GW’s Jackie Robinson Society commemorated the 63rd anniversary of Robinson’s debut as the first ever African American player in Major League Baseball Thursday, handing out awards as part of a ceremony in the Jack Morton Auditorium.
The awards, which are handed out to recognize contributions to the D.C. area in the tradition of Jackie Robinson, were given this year to Washington Post columnist Eugene Robinson and former Los Angeles Dodger Maury Wills, although only Eugene Robinson was able to attend the ceremony. Recipients are nominated by members of the Jackie Robinson Society, and are chosen by faculty adviser professor Richard Zamoff along with the president of the society.
Wills, who could not travel due to health problems and was represented at the ceremony by his brother Donald Wills, is a District native who won the National League Most Valuable Player award in 1962, when he stole 102 bases. Maury Wills was also the captain of the 1962 and 1965 World Series champion Dodger squads. He attended Cardozo High School in the District, where the baseball field now bears his name.
“I didn’t know Maury had so many accomplishments,” joked Donald Wills after hearing his brother’s accomplishments listed at the event, adding, “Maury will cherish this along with his other momentos.”
Eugene Robinson, who is not related to the ceremony’s namesake, won the 2009 Pulitzer Prize for Commentary for his coverage of the 2008 presidential election. He appears frequently on MSNBC as a political analyst, mostly on Countdown with Keith Olbermann, The Rachel Maddow Show and Hardball with Chris Matthews, in addition to writing his syndicated column.
“I am so honored to receive this award,” Eugene Robinson said. “He taught so many. how to be the first. It is not an easy thing to be, but it is possible because Jackie Robinson was the first first.”
Also featured in the ceremony was a lecture from Stanford professor Arnold Rampersad, Jackie Robinson’s official biographer. Rampersad’s lecture was the first ever Ronald Gabriel Memorial Lecture, given in honor of Brooklyn Dodger fan club founder Ron Gabriel. Gabriel was also recognized by Zamoff as being “instrumental in helping GW form the Jackie Robinson Society.”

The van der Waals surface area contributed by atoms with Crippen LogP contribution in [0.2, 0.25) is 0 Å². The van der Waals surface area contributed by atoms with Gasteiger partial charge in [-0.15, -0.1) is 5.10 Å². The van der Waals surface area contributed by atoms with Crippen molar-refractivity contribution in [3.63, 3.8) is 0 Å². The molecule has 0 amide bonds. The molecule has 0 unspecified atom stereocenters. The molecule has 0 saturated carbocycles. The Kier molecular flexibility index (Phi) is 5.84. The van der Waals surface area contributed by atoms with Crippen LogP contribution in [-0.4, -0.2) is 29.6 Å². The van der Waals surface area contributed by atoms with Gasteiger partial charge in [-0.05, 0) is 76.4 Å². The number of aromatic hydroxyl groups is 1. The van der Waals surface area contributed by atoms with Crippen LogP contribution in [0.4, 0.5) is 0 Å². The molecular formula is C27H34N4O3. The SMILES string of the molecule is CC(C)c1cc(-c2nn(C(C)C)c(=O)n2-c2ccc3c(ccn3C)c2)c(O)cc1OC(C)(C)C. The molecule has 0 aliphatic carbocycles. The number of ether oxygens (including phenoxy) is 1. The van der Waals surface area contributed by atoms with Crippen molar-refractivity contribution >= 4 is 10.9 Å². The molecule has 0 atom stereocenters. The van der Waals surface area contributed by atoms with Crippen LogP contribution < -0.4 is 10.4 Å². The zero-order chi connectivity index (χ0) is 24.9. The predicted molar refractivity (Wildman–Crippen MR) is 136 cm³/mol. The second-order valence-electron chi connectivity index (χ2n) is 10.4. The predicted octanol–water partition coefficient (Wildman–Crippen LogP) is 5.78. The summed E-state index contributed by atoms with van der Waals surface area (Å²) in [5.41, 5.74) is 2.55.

“He was determined to change his community, culture [and] nation,” Rampersad said of Jackie Robinson during the lecture.
Rampersad also added that Jackie Robinson taught Americans an important lesson, saying, “Life is not a spectator sport.”
Also among Thursday night’s honorees was GW senior pitcher Bobby Lucas, who was this year’s recipient of the award given annually to the GW baseball player who best represents the spirit of Jackie Robinson. Lucas, who took Zamoff’s class on Jackie Robinson as a freshman, said he was “humbled” to be receiving the award as a senior.
Not participating in the ceremonies was Jackie Robinson’s widow, Rachel Robinson, who was in New York Thursday night as part of a pre-game ceremony at Yankee Stadium to commemorate her late husband’s anniversary. Rachel Robinson did send a note expressing her gratitude for the event and her disappointment at not being able to attend.
Ultimately though, Zamoff said the event lived up to the Jackie Robinson Society’s goals.
The purpose of the Jackie Robinson Society is to, “celebrate his life and legacy, but [also] perpetuate it,” Zamoff said. “He was a symbol of courage, symbol of change and a catalyst for change.”